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Chuck Seiler

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About Chuck Seiler

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    Grande Knave of Pizmire

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  • Gender
    Male
  • Location
    : San Diego area
  • Interests
    Shipmodeling, eh

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  1. It sounds to me like he is describing carvel planked (flush) and clinker/lapstrake (overlap). The first three strakes (garboard, broad and #3) were carvel and the rest clinker. The sources I have read do indicate that in estuaries and such, the cog could/would settle onto the river bottom. The flush planking would facilitate that. 'The garboard strake lays flush to the keel and were not connected to it'. Might that mean 'not physically nailed or bolted to the keel, but fitted into a rabbet'? I know with viking longships and I believe with cogs, the floor frames were attached to the keel and the lower strakes attached to the floor. After that (in this case strake #4 and above) were attached to the strake below it clinker style and only after the shell was complete were the first and second futtocks added.
  2. I noticed the pink lipstick, but didn't mention anything about that either.
  3. Captain Gump, I suggest taking down that jackstaff while steaming around the North Atlantic in the winter. You are liable to lose it.
  4. Tony, Good question. My brain knows what I am talking about. My fingers apparently do not. The process I use is to take a 2 inch piece of bamboo BBQ skewer and quarter it so that I have 4 narrow pieces about 2 inches long. It would be more efficient to 1/6th it or 1/8th it, but I always screw that up. I chuck the bamboo into the Dremel and using fine sandpaper and Dremel on low, sand down the top 1/2 inch or so. Fine sandpaper=because course tends to grap the fibers. Dremel on slow or medium speed because it gets hot. I hold the sandpaper in my fingers and hold fingers around bamboo. I will take a picture and insert it. The result is NOT a nice 2" long treenail. That would snap off very easily. I keep it short and use part of it, then sand more.
  5. I disagree. Several years in a row, when I worked with our club at the county fair, one of our members was demonstrating how to make trunnel using the draw plate. Unless you can cut your original stock very fine, you need to draw it thru 2 or more every decreasing holes. By the time he completed 2, I completed 8. Maybe not perfect, but at 1/2 millimeter, close enough for government work. As I recall, bamboo doesn't work well with draw plate. I may be wrong.
  6. An alternative to a metal pin is a bamboo treenail. Using pieces of a good bamboo BBQ skewer, a Dremel and fine sand paper I can get a trunnel down to .5MM. That and an 80 micro drill bit will work with really small parts. You can go thicker with the larger parts. I like bamboo because you can get very fine, yet it maintains strength due to it's fiberousity.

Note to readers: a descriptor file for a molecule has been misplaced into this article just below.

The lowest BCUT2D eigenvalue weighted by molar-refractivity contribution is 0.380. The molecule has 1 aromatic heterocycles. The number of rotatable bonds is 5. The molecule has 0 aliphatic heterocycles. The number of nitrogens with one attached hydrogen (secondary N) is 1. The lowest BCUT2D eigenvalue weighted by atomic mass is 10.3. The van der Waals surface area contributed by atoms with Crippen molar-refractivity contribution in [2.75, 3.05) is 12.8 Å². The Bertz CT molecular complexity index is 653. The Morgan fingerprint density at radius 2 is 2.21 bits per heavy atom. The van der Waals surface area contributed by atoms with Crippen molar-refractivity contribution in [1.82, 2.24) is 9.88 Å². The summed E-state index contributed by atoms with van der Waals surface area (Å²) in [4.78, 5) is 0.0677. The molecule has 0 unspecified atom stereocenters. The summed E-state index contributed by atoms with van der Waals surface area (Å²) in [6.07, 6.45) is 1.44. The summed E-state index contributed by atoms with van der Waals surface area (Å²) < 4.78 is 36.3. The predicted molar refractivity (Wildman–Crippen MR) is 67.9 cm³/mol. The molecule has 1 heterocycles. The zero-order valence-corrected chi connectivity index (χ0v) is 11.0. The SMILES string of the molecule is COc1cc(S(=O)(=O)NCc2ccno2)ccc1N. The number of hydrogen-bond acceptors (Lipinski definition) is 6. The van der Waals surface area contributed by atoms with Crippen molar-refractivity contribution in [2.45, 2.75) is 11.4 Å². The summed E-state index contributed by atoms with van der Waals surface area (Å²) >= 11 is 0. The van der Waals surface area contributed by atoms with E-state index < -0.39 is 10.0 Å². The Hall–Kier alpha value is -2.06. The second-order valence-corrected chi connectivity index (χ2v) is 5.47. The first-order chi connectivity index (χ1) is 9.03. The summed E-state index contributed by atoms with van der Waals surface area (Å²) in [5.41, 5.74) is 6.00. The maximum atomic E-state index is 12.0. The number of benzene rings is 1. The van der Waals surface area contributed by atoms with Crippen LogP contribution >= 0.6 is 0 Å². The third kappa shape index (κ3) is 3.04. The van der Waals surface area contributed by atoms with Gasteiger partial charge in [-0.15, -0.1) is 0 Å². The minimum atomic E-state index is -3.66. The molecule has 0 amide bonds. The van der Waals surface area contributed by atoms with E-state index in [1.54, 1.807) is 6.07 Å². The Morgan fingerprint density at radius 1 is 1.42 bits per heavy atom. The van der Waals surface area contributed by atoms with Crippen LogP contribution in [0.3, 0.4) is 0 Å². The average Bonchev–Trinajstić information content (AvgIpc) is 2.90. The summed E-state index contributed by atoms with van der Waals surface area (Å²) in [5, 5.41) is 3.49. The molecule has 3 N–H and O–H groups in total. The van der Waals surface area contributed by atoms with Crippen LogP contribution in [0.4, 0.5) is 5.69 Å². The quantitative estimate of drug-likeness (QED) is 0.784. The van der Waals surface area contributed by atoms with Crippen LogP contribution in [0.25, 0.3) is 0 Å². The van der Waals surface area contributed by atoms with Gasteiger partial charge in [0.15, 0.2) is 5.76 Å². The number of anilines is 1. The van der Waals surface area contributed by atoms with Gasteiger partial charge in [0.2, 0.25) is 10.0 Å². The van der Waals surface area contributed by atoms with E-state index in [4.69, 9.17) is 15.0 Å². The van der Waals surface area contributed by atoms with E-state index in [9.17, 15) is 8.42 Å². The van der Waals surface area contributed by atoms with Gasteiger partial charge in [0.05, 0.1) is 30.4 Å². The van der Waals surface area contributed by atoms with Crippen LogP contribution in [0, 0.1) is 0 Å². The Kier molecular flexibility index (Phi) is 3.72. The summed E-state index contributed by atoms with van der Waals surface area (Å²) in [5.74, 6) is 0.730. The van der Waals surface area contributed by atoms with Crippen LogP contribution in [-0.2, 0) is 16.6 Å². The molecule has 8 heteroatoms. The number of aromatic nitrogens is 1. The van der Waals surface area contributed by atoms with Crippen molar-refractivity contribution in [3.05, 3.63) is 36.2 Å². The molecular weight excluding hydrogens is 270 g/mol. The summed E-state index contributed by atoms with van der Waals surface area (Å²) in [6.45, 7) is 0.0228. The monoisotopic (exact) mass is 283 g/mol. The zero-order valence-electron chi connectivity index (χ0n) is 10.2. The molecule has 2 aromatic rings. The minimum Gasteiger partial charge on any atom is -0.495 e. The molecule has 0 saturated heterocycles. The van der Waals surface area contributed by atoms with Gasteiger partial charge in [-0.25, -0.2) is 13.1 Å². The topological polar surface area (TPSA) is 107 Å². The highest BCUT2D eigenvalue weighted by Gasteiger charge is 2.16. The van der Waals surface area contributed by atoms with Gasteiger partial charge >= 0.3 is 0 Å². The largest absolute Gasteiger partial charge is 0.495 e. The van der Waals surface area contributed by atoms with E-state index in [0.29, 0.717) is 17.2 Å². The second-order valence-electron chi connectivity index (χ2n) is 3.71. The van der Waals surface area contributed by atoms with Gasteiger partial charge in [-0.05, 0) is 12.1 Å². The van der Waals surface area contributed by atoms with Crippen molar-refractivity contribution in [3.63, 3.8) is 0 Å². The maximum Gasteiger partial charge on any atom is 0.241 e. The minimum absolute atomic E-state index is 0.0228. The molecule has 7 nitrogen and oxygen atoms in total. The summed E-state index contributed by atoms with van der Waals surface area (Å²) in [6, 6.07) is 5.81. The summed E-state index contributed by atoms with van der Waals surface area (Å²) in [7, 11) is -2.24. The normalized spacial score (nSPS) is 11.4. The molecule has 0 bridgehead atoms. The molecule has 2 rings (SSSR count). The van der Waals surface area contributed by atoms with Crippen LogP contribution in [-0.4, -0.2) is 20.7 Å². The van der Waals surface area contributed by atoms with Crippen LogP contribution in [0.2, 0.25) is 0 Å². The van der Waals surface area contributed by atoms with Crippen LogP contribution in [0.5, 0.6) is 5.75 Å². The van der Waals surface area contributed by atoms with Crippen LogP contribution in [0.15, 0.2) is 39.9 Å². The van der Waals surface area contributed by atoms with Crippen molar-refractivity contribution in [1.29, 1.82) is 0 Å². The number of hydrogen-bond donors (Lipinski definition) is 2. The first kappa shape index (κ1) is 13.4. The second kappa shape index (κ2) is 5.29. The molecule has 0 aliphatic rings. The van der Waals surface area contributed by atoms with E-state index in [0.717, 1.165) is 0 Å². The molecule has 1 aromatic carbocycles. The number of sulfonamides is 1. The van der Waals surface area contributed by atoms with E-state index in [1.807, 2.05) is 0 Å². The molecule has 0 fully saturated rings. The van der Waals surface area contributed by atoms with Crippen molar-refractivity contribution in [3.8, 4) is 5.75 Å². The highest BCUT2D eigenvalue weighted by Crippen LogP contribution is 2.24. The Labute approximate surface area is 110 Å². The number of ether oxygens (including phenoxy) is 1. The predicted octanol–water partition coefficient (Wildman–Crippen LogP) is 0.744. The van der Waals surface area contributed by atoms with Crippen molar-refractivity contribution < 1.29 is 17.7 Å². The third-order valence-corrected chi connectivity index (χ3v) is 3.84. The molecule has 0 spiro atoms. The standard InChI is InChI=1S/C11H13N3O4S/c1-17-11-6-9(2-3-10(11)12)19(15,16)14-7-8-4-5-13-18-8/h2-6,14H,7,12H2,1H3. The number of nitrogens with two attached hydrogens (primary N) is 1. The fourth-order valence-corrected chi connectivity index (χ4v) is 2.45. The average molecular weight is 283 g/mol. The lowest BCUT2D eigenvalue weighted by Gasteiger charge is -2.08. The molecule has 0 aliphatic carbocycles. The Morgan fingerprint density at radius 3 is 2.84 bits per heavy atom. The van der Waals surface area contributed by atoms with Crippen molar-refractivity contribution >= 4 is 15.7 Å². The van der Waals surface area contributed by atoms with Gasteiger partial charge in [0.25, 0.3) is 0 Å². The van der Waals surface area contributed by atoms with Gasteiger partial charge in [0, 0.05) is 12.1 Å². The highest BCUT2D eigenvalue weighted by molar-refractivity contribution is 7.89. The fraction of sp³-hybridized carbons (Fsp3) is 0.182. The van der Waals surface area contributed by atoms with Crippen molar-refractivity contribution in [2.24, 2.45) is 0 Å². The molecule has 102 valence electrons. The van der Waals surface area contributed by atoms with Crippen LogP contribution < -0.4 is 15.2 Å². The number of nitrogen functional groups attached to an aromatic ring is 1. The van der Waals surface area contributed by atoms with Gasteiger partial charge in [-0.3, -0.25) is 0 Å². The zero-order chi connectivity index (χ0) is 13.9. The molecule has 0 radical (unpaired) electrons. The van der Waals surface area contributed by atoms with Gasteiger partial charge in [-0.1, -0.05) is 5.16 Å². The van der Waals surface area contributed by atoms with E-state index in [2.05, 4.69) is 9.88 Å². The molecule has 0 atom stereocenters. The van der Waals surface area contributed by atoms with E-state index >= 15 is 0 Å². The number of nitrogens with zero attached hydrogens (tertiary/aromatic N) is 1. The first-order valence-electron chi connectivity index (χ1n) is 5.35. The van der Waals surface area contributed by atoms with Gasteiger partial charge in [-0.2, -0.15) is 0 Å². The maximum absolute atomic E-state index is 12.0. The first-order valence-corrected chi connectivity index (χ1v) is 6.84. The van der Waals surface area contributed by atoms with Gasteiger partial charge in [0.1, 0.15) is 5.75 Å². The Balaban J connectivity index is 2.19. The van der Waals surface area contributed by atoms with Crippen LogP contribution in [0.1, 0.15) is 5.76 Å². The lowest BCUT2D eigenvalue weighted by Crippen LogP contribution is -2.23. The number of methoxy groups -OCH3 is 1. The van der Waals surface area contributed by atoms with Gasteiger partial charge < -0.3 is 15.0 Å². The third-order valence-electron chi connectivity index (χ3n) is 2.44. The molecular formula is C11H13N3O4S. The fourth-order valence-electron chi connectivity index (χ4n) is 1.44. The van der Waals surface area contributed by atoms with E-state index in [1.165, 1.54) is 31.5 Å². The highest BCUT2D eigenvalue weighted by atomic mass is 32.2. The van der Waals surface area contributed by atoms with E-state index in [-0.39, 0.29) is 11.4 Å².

7. Salt water on a slick painted deck even under normal at-sea conditions could be hazardous. In rough conditions: very dangerous. Non skid paint was/is used on weather decks where people are likely to walk. It is too expensive to use on the whole deck. Similarly, ladder treads have either non-slip diamond tread or non-skid-like tread. I don't know if it will work on 144 scale, but black 400 or 600 grit sand paper words great on 1/96 scale.
  8. Jandrus, Welcome to Model Ship World and wooden models and a toast to your girlfriend for talking you over the line.
  9. Matthias, Welcome to MSW. I applaud your decision to stay with the hobby and go with a simpler model. Many are attracted to the hobby by the big fancy ships, only to be easily discouraged. I had a similar start as you. I wanted to build HMS VICTORY and USS CONSTITUTION but I eventually went smaller/simpler and worked on my skills. Now I am building ship types I have never heard of before and having much fun.
  10. Greetings, and welcome, from Southern California.
  11. The strakes or the planks in the strakes? Are you basing that on the above picture and other representations or of the wreck? I don't think the planks are small, I think the people are too big. The planking pattern on the above picture, and other representations I have seen, is similar to the Wunterhund model. I think they LOOK short because they are wide. The above station master is 5 scale feet (5 feet 1 inch). The plank 3 strakes above him is 14.5 feet long and about 2 feet wide. I believe the representations show the cog as they see it, but the people are much larger...artistic license. Whadya think?

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